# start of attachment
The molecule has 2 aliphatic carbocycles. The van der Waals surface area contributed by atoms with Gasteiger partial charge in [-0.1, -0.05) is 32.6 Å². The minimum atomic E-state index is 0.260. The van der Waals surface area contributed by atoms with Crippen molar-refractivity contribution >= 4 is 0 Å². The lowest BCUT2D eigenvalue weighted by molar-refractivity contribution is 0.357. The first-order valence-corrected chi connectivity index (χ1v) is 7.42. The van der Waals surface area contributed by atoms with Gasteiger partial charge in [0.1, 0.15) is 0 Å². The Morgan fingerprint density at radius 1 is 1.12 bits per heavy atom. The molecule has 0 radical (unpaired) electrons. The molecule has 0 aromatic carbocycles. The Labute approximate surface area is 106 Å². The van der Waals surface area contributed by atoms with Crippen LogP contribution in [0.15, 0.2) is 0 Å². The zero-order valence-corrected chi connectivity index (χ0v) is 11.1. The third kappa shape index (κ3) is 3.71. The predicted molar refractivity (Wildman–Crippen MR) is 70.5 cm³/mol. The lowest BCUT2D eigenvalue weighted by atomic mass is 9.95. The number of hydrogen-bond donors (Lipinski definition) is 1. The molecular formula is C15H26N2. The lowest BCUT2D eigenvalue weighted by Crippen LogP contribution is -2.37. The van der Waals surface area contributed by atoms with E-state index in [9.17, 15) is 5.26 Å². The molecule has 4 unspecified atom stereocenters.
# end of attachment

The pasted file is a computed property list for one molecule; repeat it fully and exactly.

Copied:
The molecule has 2 aliphatic carbocycles. The van der Waals surface area contributed by atoms with Gasteiger partial charge in [-0.1, -0.05) is 32.6 Å². The minimum atomic E-state index is 0.260. The van der Waals surface area contributed by atoms with Crippen molar-refractivity contribution >= 4 is 0 Å². The lowest BCUT2D eigenvalue weighted by molar-refractivity contribution is 0.357. The first-order valence-corrected chi connectivity index (χ1v) is 7.42. The van der Waals surface area contributed by atoms with Gasteiger partial charge in [0.1, 0.15) is 0 Å². The Morgan fingerprint density at radius 1 is 1.12 bits per heavy atom. The molecule has 0 radical (unpaired) electrons. The molecule has 0 aromatic carbocycles. The Labute approximate surface area is 106 Å². The van der Waals surface area contributed by atoms with Crippen LogP contribution in [0.15, 0.2) is 0 Å². The zero-order valence-corrected chi connectivity index (χ0v) is 11.1. The third kappa shape index (κ3) is 3.71. The predicted molar refractivity (Wildman–Crippen MR) is 70.5 cm³/mol. The lowest BCUT2D eigenvalue weighted by atomic mass is 9.95. The number of hydrogen-bond donors (Lipinski definition) is 1. The molecular formula is C15H26N2. The lowest BCUT2D eigenvalue weighted by Crippen LogP contribution is -2.37. The van der Waals surface area contributed by atoms with E-state index in [9.17, 15) is 5.26 Å². The molecule has 4 unspecified atom stereocenters.